I don’t think a dog’s memory is entirely food-based, or even entirely scent-based. I think dogs tend to recognize a good, kind soul when they meet one, and that somehow they register that information in their memory banks. That said, I think that the largest part of it is food and scent-based, and is instinctual, which is maybe why they remember better than we do, or at least I do.
Pehaps if I ran into an old friend in the park, and was struggling to remember his or her name, I would be better able to do so if I knew a free dinner would be involved. When one’s survival depends on it, one is willing to put more energy into being sociable.
I know that has been the case with me, on this journey. One can’t be a guest in someone’s home and then keep to oneself. One can’t just eat and run. One can’t just sleep and blog. That just wouldn’t be right. As our travels continue later this week, and we start month four, on the road, on a shoestring, after our layover in Baltimore, I would be well-served to keep that in mind — to, once again, be a little more like Ace, who once wandered Baltimore’s streets as a stray.
It’s not feigning love to get a treat (or a meal, or a bed, or an RV); it’s not purely reward-based affection, it’s more a case of loving both the person and the treat. That’s how I like to see it: “I am so happy to see you again, and thrilled just to be petted by you, but if perchance you have a treat in your pocket, that’s good, too.”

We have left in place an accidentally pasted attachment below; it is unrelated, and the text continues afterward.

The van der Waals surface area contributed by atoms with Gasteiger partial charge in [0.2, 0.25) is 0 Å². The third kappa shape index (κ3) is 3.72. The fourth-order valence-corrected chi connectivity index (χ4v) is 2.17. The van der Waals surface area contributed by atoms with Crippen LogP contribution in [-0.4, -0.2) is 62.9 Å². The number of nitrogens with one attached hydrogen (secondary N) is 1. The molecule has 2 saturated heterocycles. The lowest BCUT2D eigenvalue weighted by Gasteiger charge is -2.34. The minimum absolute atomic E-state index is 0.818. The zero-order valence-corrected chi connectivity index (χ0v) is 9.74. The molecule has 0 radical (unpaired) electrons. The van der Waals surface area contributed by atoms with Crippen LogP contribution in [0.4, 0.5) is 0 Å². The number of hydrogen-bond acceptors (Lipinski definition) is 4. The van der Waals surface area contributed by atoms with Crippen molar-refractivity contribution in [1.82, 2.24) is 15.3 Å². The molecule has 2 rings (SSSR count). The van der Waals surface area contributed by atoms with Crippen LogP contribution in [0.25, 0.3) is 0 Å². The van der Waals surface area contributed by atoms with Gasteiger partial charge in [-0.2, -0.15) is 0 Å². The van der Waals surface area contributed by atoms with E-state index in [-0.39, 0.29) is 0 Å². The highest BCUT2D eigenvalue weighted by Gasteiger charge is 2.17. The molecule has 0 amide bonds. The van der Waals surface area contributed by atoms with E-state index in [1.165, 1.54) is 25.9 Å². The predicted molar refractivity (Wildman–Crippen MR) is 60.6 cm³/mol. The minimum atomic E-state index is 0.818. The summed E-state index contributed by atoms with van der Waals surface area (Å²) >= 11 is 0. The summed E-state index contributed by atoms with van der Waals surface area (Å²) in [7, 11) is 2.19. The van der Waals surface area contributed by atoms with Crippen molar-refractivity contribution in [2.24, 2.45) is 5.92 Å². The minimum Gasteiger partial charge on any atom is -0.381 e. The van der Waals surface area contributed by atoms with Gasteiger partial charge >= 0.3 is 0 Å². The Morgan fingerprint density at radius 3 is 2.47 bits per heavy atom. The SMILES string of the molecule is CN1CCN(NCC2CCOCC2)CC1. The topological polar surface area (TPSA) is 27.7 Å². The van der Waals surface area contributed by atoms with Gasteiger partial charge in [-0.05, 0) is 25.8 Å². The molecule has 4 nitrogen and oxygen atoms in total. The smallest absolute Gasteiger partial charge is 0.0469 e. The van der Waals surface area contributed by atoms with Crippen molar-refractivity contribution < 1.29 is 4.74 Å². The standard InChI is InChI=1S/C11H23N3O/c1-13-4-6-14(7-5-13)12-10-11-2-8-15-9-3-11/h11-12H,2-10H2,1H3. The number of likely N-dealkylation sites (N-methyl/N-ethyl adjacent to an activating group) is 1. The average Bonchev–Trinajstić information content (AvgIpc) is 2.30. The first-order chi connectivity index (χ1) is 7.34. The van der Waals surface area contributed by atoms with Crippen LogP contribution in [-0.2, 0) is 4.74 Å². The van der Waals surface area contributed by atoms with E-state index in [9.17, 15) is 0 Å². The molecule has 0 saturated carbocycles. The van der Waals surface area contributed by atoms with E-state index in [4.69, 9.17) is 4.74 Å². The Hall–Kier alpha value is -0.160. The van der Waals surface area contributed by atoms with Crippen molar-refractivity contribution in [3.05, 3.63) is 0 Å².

Wolves could have gotten their leftovers and ran; instead, they ended up bonding with humans and becoming dogs — not purely because it would mean more treats, but because, I like to think, the two species saw something in each other.
Just as wolves would return to where they’d gotten handouts, Ace made his rounds last week in the old neighborhood. At the park, he’d run up to anyone who had ever given him a treat, poking his nose in their pocket or purse to remind them in case they’d forgotten. Ace paused for a longtime when we passed Bill’s Lighthouse, a restaurant near my former home where a man name Jack — once Ace poked his head in the door and made his presence known — used to always come out and him bring a treat. Across the street, at Leon’s, Ace — as he only rarely does — went into overpower-the-master mode and dragged me inside.
He must have known that Donna, one of the bartenders, was there. Every day, before we left the neighborhood, she would see him coming, take a break and feed him a Slim Jim, unwrapping it, and breaking it into small pieces. I’m not saying eating Slim Jims improve memory, but they sure did in Ace’s case.
Another block down, on my old street, I let go of the leash and let Ace run up to the door of his old house. He stood there waiting to get in, and when that didn’t work he went and stood at the door of the neighbor’s — waiting, waiting and waiting.
He fully remembered which dogs in the park were his friends, and avoided the ones he had always avoided. He remember what games he played with whom — with Cooper, it was biting her back legs; with Darcy, it was biting her front paws and taking her entire head into his mouth.
Walking down the sidewalk, Ace remembered every rowhouse in whose front window he had ever seen a cat, and paused to look inside — again, not because he likes to eat cats, but because he loves them. He can stare at them for hours, he’ll play and cuddle with those who permit it, and just maybe, late at night, when nobody’s looking, he’ll go and eat their food.
We are scavengers at heart, my dog and me.
Posted by jwoestendiek September 16th, 2010 under Muttsblog.
Tags: ace, ace does america, animals, baltimore, behavior, dog's country, dogs, dogscountry, domestication, evolution, food, handouts, humans, instincts, love, memory, ohmidog!, pets, road trip, scavenging, species, survival, travels with ace, treats, wolves